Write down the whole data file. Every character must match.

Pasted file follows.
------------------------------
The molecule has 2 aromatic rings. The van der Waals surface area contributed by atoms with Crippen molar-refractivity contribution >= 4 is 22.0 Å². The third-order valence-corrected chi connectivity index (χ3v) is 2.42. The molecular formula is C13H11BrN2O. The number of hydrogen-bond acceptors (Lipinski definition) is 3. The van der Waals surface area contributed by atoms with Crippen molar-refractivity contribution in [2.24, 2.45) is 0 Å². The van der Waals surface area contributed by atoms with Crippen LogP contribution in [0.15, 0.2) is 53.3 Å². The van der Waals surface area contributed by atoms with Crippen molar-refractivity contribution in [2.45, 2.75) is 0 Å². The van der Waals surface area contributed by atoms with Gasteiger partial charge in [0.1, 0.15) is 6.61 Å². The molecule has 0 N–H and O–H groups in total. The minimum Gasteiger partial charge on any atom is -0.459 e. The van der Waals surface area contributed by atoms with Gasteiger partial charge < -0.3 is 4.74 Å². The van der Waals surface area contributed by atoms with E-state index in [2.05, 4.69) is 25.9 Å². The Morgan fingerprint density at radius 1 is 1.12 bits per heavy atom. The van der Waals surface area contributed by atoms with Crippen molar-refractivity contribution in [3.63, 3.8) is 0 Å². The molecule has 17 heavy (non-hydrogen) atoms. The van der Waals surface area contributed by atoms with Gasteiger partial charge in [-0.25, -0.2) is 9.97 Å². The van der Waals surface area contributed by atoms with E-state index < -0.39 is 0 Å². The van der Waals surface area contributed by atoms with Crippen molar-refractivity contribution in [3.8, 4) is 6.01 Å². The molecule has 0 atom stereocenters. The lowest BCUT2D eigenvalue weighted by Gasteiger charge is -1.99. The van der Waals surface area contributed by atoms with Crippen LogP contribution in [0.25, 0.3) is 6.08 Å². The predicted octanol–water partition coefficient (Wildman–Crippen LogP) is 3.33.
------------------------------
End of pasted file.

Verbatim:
The molecule has 2 aromatic rings. The van der Waals surface area contributed by atoms with Crippen molar-refractivity contribution >= 4 is 22.0 Å². The third-order valence-corrected chi connectivity index (χ3v) is 2.42. The molecular formula is C13H11BrN2O. The number of hydrogen-bond acceptors (Lipinski definition) is 3. The van der Waals surface area contributed by atoms with Crippen molar-refractivity contribution in [2.24, 2.45) is 0 Å². The van der Waals surface area contributed by atoms with Crippen LogP contribution in [0.15, 0.2) is 53.3 Å². The van der Waals surface area contributed by atoms with Crippen molar-refractivity contribution in [2.45, 2.75) is 0 Å². The van der Waals surface area contributed by atoms with Gasteiger partial charge in [0.1, 0.15) is 6.61 Å². The molecule has 0 N–H and O–H groups in total. The minimum Gasteiger partial charge on any atom is -0.459 e. The van der Waals surface area contributed by atoms with Gasteiger partial charge < -0.3 is 4.74 Å². The van der Waals surface area contributed by atoms with E-state index in [2.05, 4.69) is 25.9 Å². The Morgan fingerprint density at radius 1 is 1.12 bits per heavy atom. The van der Waals surface area contributed by atoms with Crippen molar-refractivity contribution in [3.63, 3.8) is 0 Å². The molecule has 17 heavy (non-hydrogen) atoms. The van der Waals surface area contributed by atoms with Gasteiger partial charge in [-0.25, -0.2) is 9.97 Å². The van der Waals surface area contributed by atoms with E-state index < -0.39 is 0 Å². The van der Waals surface area contributed by atoms with Crippen molar-refractivity contribution in [3.8, 4) is 6.01 Å². The molecule has 0 atom stereocenters. The lowest BCUT2D eigenvalue weighted by Gasteiger charge is -1.99. The van der Waals surface area contributed by atoms with Crippen LogP contribution in [0.25, 0.3) is 6.08 Å². The predicted octanol–water partition coefficient (Wildman–Crippen LogP) is 3.33.